According to the new policy, charter schools will receive public funding but will be governed by non-profit boards that include parents and community members and will operate under contracts negotiated with local boards of education.

Charter schools will not be affiliated with any religious organization and they cannot charge tuition or fees that traditional public schools would not charge.

Parents may voluntarily submit their children to a random lottery if they wish for their student to go to a charter school.

"Many had a concern about the option of a charter school," West Virginia Senate President Mitch Carmichael (R-Jackson) said. "It's done in 44 other states. This is a necessary step that we need to make in West Virginia for the benefit of our students."

Union leaders were largely against the idea of bringing charter schools to the state when it was still up for debate earlier this year.

"Let's go after making our public schools better," said West Virginia AFT president Fred Albert. "Why are we creating a whole different system within our public schools? Let's support public education in west Virginia and make it the best we possibly can."

The policy will enter a 30-day comment period for teachers, parents and members of the community to respond. Charter schools will not open in West Virginia until fall 2021 at the earliest.



UPDATE 11/13/19 @ 5:25 p.m.
State education officials in West Virginia have released the policy for charter schools in the state.

A two-day meeting of the West Virginia Board of Education is underway in Charleston to talk about the policy. The meeting began Wednesday and continues Thursday.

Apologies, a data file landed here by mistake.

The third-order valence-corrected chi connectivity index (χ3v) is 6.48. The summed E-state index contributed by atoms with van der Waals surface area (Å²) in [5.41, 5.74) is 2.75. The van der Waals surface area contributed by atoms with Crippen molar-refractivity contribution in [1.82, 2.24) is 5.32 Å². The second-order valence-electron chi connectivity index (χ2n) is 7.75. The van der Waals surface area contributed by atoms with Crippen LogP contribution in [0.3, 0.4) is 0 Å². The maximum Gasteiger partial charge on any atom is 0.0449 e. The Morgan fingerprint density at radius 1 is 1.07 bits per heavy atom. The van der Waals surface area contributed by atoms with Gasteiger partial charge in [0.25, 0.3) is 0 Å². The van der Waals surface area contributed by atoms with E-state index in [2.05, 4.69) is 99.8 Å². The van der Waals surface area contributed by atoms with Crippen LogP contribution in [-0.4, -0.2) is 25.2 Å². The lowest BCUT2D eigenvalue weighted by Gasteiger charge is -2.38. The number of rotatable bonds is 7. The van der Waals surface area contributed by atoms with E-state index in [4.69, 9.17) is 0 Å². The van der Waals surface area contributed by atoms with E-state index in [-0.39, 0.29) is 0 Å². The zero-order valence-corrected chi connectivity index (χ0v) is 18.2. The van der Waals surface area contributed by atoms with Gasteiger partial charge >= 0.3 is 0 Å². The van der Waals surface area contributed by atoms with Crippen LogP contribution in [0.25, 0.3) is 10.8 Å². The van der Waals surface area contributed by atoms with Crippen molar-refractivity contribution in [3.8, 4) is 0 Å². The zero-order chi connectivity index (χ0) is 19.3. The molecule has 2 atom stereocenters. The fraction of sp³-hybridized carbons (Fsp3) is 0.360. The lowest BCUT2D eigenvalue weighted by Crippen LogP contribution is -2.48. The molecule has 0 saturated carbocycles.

The West Virginia Legislature passed an education reform bill in June, allowing for the creation of charter schools. The bill also includes a number of other proposed changes to the education system, including pay raises, incentives to fill in-demand positions, and financial support for struggling counties.

Under the charter school policy, parents would voluntarily enter their child into a lottery system to be considered.

To see a complete copy of the policy, click on the Related Documents with this story.



UPDATE 11/12/19 @ 12:21 p.m.
A charter school policy is on the agenda for a two-day meeting of the West Virginia Board of Education.

The meeting is scheduled for Nov. 13 and 14.

According to the agenda, the board is requesting a 30-day public comment period for the policy -- the details of which are not available yet.

Although an agenda attachment states that the policy will be made available on or before Wednesday, Nov. 13, Kristin Anderson, executive director of communications for the West Virginia Department of Education, tells WSAZ the policy will not be available until it is presented in the 9 a.m. meeting on Thursday.

"We strive to have all policies attached to the agenda when it is posted, however historically, and in compliance with the Open Meetings Act, larger polices that require more work are frequently not made available until they are presented," said Anderson.